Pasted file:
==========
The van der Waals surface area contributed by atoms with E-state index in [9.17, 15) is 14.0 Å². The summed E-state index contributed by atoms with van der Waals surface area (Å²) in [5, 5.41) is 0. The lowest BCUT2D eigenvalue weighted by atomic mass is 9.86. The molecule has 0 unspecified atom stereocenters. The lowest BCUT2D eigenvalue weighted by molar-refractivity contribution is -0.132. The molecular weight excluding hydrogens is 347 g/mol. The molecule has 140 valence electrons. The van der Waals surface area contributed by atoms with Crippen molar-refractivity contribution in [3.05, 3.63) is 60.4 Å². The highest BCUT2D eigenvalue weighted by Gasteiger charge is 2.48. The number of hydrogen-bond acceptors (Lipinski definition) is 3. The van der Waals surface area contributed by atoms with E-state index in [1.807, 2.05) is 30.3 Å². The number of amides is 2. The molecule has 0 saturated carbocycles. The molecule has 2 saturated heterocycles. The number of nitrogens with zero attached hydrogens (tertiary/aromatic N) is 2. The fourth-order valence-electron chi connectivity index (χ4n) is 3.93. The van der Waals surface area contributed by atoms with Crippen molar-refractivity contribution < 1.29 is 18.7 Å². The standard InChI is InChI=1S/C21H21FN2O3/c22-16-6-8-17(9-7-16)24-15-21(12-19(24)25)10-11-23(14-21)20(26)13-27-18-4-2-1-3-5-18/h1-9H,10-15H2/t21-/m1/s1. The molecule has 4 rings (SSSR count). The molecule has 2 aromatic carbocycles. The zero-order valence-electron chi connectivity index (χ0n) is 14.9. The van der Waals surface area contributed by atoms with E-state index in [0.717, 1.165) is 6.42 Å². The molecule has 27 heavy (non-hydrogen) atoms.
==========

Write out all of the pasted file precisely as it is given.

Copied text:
The van der Waals surface area contributed by atoms with E-state index in [9.17, 15) is 14.0 Å². The summed E-state index contributed by atoms with van der Waals surface area (Å²) in [5, 5.41) is 0. The lowest BCUT2D eigenvalue weighted by atomic mass is 9.86. The molecule has 0 unspecified atom stereocenters. The lowest BCUT2D eigenvalue weighted by molar-refractivity contribution is -0.132. The molecular weight excluding hydrogens is 347 g/mol. The molecule has 140 valence electrons. The van der Waals surface area contributed by atoms with Crippen molar-refractivity contribution in [3.05, 3.63) is 60.4 Å². The highest BCUT2D eigenvalue weighted by Gasteiger charge is 2.48. The number of hydrogen-bond acceptors (Lipinski definition) is 3. The van der Waals surface area contributed by atoms with E-state index in [1.807, 2.05) is 30.3 Å². The number of amides is 2. The molecule has 0 saturated carbocycles. The molecule has 2 saturated heterocycles. The number of nitrogens with zero attached hydrogens (tertiary/aromatic N) is 2. The fourth-order valence-electron chi connectivity index (χ4n) is 3.93. The van der Waals surface area contributed by atoms with Crippen molar-refractivity contribution < 1.29 is 18.7 Å². The standard InChI is InChI=1S/C21H21FN2O3/c22-16-6-8-17(9-7-16)24-15-21(12-19(24)25)10-11-23(14-21)20(26)13-27-18-4-2-1-3-5-18/h1-9H,10-15H2/t21-/m1/s1. The molecule has 4 rings (SSSR count). The molecule has 2 aromatic carbocycles. The zero-order valence-electron chi connectivity index (χ0n) is 14.9. The van der Waals surface area contributed by atoms with E-state index in [0.717, 1.165) is 6.42 Å². The molecule has 27 heavy (non-hydrogen) atoms.